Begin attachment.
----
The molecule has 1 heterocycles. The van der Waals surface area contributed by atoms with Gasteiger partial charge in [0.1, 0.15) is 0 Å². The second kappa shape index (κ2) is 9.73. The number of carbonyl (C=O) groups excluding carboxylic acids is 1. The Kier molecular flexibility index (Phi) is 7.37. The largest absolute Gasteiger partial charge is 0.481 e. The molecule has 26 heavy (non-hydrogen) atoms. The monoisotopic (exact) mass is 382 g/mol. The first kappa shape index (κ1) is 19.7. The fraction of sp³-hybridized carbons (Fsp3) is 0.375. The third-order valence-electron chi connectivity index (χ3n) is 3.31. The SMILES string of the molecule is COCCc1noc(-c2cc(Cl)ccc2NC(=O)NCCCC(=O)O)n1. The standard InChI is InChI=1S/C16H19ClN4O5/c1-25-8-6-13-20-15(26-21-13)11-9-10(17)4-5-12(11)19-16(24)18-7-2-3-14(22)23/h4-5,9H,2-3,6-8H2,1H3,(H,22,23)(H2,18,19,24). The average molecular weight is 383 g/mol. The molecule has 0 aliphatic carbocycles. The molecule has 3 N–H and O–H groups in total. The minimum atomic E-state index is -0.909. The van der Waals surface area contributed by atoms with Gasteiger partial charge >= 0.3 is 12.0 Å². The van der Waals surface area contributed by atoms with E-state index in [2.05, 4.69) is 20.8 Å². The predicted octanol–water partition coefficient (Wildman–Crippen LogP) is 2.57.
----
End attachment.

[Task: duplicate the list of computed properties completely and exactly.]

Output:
The molecule has 1 heterocycles. The van der Waals surface area contributed by atoms with Gasteiger partial charge in [0.1, 0.15) is 0 Å². The second kappa shape index (κ2) is 9.73. The number of carbonyl (C=O) groups excluding carboxylic acids is 1. The Kier molecular flexibility index (Phi) is 7.37. The largest absolute Gasteiger partial charge is 0.481 e. The molecule has 26 heavy (non-hydrogen) atoms. The monoisotopic (exact) mass is 382 g/mol. The first kappa shape index (κ1) is 19.7. The fraction of sp³-hybridized carbons (Fsp3) is 0.375. The third-order valence-electron chi connectivity index (χ3n) is 3.31. The SMILES string of the molecule is COCCc1noc(-c2cc(Cl)ccc2NC(=O)NCCCC(=O)O)n1. The standard InChI is InChI=1S/C16H19ClN4O5/c1-25-8-6-13-20-15(26-21-13)11-9-10(17)4-5-12(11)19-16(24)18-7-2-3-14(22)23/h4-5,9H,2-3,6-8H2,1H3,(H,22,23)(H2,18,19,24). The average molecular weight is 383 g/mol. The molecule has 0 aliphatic carbocycles. The molecule has 3 N–H and O–H groups in total. The minimum atomic E-state index is -0.909. The van der Waals surface area contributed by atoms with Gasteiger partial charge >= 0.3 is 12.0 Å². The van der Waals surface area contributed by atoms with E-state index in [2.05, 4.69) is 20.8 Å². The predicted octanol–water partition coefficient (Wildman–Crippen LogP) is 2.57.